The Chief Minister expressed concern over the continuing violation by the people of the rules and protocols on safety.

The state government had no option but to open up but people have to realise their responsibility, he said during a Covid review meet, held through video conference, stressing the need to bring down the case fatality rate (CFR), which remains higher than the national average in Punjab.

Taking serious note of people continuing to not wear masks and not giving up spitting on the roads despite the critical situation in the state, Amarinder Singh directed DGP Dinkar Gupta to ensure punishment for those found violating the rules.

Nobody knows how long the crisis will continue or what the disease’s side effects really are, pointed out the Chief Minister, directing the departments concerned to step up their efforts to spread public awareness about the problem.

Earlier, the DGP said that 5,300 (40 per cent) of the state’s panchayats had passed formal resolutions backing Covid testing, as a result of which the initial resistance showed by public due to widespread disinformation campaigns had eased off.

Giving details of the number of police personnel impacted by the disease, Gupta said of the 86 cops who had died due to the infection, 18 had been reported in September, with eight currently on ventilators.

A total of 1,233 cops had tested Covid positive so far, he added.

The DGP said the Police Department was appointing a nodal officer to expedite disbursement of Rs 50 lakh compensation, as announced earlier by the Chief Minister, to the families of police personnel who had lost their lives in the fight against Covid.

Continue Reading

Cities

Stubble Burning: 332 villages identified as red zones in Haryana

Additional chief secretary (ACS), agriculture, Sanjeev Kaushal said the Haryana government has also decided to provide financial assistance to 11,311 individual farmers who have applied for agricultural implements under the crop residue management scheme.

Published

on

stubble burning

In anticipation of stubble burning incidents across the state, the Haryana agriculture department has identified red, yellow/orange and green zones in every district on the basis of incidences of crop residue burning last year. An official spokesperson said 332 villages fall under the red zone and 675 in yellow zone.

Additional chief secretary (ACS), agriculture, Sanjeev Kaushal said the Haryana government has also decided to provide financial assistance to 11,311 individual farmers who have applied for agricultural implements under the crop residue management scheme ‘Promotion of Agricultural Mechanization for In-Situ Management of Crop’, in the current growing season. The total assistance of about ₹155 crore at the rate of 50 % will be given.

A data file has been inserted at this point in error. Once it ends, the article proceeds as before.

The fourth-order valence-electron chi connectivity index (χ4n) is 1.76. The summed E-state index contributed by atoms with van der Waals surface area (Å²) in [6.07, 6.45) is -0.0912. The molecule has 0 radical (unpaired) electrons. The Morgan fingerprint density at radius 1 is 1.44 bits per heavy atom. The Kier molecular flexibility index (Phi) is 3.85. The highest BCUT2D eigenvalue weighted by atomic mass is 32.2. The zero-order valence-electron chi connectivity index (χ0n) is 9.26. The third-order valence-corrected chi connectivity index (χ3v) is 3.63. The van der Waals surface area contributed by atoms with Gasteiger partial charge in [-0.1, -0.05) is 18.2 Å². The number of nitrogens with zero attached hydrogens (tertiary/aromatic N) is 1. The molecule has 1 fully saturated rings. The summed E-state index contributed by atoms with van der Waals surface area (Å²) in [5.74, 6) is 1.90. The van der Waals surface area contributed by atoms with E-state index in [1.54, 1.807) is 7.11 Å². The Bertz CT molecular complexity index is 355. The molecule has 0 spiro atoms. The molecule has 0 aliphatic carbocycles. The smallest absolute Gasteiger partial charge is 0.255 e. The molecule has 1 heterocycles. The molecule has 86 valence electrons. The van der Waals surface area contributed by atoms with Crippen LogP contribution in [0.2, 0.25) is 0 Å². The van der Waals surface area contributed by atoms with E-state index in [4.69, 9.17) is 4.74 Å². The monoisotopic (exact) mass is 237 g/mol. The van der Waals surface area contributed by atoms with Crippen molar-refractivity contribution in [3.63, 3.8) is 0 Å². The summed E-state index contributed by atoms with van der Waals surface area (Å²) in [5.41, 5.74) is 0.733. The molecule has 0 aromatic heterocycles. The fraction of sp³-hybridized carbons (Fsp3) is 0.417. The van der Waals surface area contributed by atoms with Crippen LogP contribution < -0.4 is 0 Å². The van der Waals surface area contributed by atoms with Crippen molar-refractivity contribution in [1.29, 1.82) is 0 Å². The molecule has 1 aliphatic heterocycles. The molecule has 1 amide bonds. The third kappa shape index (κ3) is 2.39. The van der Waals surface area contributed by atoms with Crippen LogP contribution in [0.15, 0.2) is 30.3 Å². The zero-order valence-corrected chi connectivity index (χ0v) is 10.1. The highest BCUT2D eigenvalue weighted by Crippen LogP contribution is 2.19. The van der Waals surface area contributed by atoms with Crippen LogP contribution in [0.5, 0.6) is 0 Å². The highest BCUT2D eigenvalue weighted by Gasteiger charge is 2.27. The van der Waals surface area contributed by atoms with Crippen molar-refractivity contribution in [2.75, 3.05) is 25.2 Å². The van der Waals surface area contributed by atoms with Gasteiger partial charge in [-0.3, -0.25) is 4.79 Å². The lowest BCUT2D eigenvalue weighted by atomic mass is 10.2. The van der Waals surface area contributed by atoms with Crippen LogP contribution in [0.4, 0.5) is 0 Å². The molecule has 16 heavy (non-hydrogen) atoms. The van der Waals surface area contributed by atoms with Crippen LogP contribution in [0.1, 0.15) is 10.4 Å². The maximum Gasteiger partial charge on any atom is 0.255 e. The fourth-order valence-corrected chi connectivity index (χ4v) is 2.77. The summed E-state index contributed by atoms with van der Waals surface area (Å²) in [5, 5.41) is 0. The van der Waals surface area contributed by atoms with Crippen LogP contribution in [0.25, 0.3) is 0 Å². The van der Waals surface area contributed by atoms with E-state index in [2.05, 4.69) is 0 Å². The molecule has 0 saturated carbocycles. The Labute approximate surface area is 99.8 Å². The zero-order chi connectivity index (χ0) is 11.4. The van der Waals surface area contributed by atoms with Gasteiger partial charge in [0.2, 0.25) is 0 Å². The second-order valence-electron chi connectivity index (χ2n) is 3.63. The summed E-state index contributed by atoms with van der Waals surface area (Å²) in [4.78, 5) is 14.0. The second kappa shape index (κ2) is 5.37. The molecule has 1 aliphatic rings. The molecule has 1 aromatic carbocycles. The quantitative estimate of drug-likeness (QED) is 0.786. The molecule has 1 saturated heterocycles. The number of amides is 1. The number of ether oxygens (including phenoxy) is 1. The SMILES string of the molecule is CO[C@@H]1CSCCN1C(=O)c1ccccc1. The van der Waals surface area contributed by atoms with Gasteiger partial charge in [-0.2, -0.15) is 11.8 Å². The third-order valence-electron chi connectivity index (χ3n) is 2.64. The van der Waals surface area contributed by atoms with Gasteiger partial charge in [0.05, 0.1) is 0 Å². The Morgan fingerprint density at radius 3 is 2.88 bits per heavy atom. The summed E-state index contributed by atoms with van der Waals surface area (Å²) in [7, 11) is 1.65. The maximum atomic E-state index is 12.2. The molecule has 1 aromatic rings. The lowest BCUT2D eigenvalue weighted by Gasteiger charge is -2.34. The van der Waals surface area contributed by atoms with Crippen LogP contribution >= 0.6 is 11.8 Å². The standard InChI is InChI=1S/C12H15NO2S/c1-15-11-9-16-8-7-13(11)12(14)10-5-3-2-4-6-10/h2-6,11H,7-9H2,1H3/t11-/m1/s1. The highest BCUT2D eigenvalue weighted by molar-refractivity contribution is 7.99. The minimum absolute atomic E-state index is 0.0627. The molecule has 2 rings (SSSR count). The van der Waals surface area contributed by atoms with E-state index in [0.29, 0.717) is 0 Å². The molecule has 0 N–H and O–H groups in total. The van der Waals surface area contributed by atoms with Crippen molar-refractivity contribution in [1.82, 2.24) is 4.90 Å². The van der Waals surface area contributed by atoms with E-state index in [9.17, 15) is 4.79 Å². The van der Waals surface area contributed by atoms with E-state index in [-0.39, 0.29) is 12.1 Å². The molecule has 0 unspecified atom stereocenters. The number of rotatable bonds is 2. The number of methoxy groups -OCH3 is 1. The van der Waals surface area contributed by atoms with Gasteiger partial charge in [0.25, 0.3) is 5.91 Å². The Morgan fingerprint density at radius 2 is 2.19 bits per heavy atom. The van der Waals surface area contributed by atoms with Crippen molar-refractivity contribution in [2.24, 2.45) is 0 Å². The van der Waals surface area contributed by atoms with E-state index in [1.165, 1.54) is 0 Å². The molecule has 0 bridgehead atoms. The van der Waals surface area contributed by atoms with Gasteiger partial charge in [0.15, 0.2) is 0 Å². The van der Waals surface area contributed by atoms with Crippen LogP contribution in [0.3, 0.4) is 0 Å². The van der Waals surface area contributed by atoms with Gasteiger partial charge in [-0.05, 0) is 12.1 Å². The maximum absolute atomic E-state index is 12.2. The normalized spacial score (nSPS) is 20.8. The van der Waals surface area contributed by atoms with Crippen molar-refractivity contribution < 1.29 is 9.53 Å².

The department will also provide 454 balers, 5,820 super seeders, 5,418 zero till seed drills, 2,918 choppers/mulchers, 260 happy seeders, 389 straw management systems, 64 rotary slashers/shrub masters, 454 reversible mould ploughs and 288 reapers to the beneficiaries.

Online applications for agricultural implements were invited from individual farmers and societies till August 21. As many as 11,311 farmers applied for 16,647 implements, against a target of 2,741, in the individual category, he said.

The state government has also decided to give preference to small and marginal farmers in hiring of machinery from Custom Hiring Centres (CHCs), and in providing equipment to individual beneficiaries under the scheme. A comprehensive plan has been approved for crop residue management to prevent stubble burning. It included fusion of in-situ and ex-situ crop residue management techniques, apart from monitoring activities through a dedicated control room, and registration of FIRs against violators.

Continue Reading
Advertisement

Most Popular

Corona Virus (COVID-19) Live Data

COVID-19 affects different people in different ways. Most infected people will develop mild to moderate illness and recover without hospitalization.